Sed is a non-interactive line editor. It receives text
input, whether from stdin or from a
file, performs certain operations on specified lines of
the input, one line at a time, then outputs the result to
stdout or to a file. Within a shell script,
sed is usually one of several tool components in a pipe.
Sed determines which lines of its input that it will
operate on from the address range passed
Specify this address range either by line number or by a
pattern to match. For example, 3d
signals sed to delete line 3 of the input, and
/windows/d tells sed that
you want every line of the input containing a match to
Of all the operations in the sed toolkit, we will focus
primarily on the three most commonly used
ones. These are printing (to
Table C-1. Basic sed operators
|[address-range]/p||print||Print [specified address range]|
|[address-range]/d||delete||Delete [specified address range]|
|s/pattern1/pattern2/||substitute||Substitute pattern2 for first instance of pattern1 in a line|
|[address-range]/s/pattern1/pattern2/||substitute||Substitute pattern2 for first instance of pattern1 in a
line, over address-range|
|[address-range]/y/pattern1/pattern2/||transform||replace any character in pattern1 with the
corresponding character in pattern2, over
address-range (equivalent of
|g||global||Operate on every pattern match
within each matched line of input|
Unless the g
(global) operator is appended to a
substitute command, the substitution
operates only on the first instance of a pattern match within
From the command line and in a shell script, a sed operation may
require quoting and certain options.
sed -e '/^$/d' $filename
# The -e option causes the next string to be interpreted as an editing instruction.
# (If passing only a single instruction to "sed", the "-e" is optional.)
# The "strong" quotes ('') protect the RE characters in the instruction
#+ from reinterpretation as special characters by the body of the script.
# (This reserves RE expansion of the instruction for sed.)
# Operates on the text contained in file $filename.
In certain cases, a sed editing command will
not work with single quotes.
sed "/^$pattern/d" "$filename" # Works as specified.
# sed '/^$pattern/d' "$filename" has unexpected results.
# In this instance, with strong quoting (' ... '),
#+ "$pattern" will not expand to "BEGIN".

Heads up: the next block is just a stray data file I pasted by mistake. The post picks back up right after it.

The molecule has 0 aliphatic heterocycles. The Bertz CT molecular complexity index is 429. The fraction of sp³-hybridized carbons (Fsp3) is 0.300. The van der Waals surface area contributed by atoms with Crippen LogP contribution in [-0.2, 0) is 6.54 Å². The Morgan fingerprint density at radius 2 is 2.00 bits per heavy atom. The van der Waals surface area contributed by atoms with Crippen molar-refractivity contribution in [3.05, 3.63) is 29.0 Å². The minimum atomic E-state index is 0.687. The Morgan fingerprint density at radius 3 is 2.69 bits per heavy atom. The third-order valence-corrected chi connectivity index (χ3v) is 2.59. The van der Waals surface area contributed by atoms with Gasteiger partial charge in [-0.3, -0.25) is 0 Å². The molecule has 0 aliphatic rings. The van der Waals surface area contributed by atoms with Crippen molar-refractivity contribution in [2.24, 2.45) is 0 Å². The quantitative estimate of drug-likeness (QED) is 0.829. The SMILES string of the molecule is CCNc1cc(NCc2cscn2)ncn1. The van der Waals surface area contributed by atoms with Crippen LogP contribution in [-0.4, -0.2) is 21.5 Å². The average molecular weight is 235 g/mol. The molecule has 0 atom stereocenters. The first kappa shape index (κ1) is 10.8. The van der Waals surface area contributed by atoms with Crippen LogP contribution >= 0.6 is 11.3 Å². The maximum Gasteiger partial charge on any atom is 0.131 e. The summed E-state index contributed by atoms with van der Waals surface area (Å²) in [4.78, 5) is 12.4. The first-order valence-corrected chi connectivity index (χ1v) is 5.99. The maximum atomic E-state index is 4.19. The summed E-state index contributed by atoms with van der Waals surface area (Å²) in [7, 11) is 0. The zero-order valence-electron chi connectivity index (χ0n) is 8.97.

Sed uses the -e option
to specify that the following string is an instruction or set
of instructions. If there is only a single instruction contained
in the string, then this option may be omitted.
sed -n '/xzy/p' $filename
# The -n option tells sed to print only those lines matching the pattern.
# Otherwise all input lines would print.
# The -e option not necessary here since there is only a single editing instruction.
Table C-2. Examples of sed operators
|8d||Delete 8th line of input.|
|/^$/d||Delete all blank lines.|
|1,/^$/d||Delete from beginning of input up to, and including
first blank line.|
|/Jones/p||Print only lines containing "Jones" (with
|s/Windows/Linux/||Substitute "Linux" for first instance
of "Windows" found in each input line.|
|s/BSOD/stability/g||Substitute "stability" for every instance
of "BSOD" found in each input line.|
|s/ *$//||Delete all spaces at the end of every line.|
|s/00*/0/g||Compress all consecutive sequences of zeroes into
a single zero.|
|/GUI/d||Delete all lines containing "GUI".|
|s/GUI//g||Delete all instances of "GUI", leaving the
remainder of each line intact.|
Substituting a zero-length string for another is equivalent
to deleting that string within a line of input. This leaves the
remainder of the line intact. Applying s/GUI//
to the line
The most important parts of any application are its GUI and sound effects
The most important parts of any application are its and sound effects
A backslash forces the sed replacement
command to continue on to the next line. This has the effect of
using the newline at the end of the first
line as the replacement string.
This substitution replaces line-beginning spaces with a
newline. The net result is to replace paragraph indents with a
blank line between paragraphs.
An address range followed by one or more operations may require
open and closed curly brackets, with appropriate newlines.
This deletes only the first of each set of consecutive blank
lines. That might be useful for single-spacing a text file,
but retaining the blank line(s) between paragraphs.
A quick way to double-space a text file is sed G
For illustrative examples of sed within shell scripts, see:
For a more extensive treatment of sed, check the appropriate
references in the Bibliography.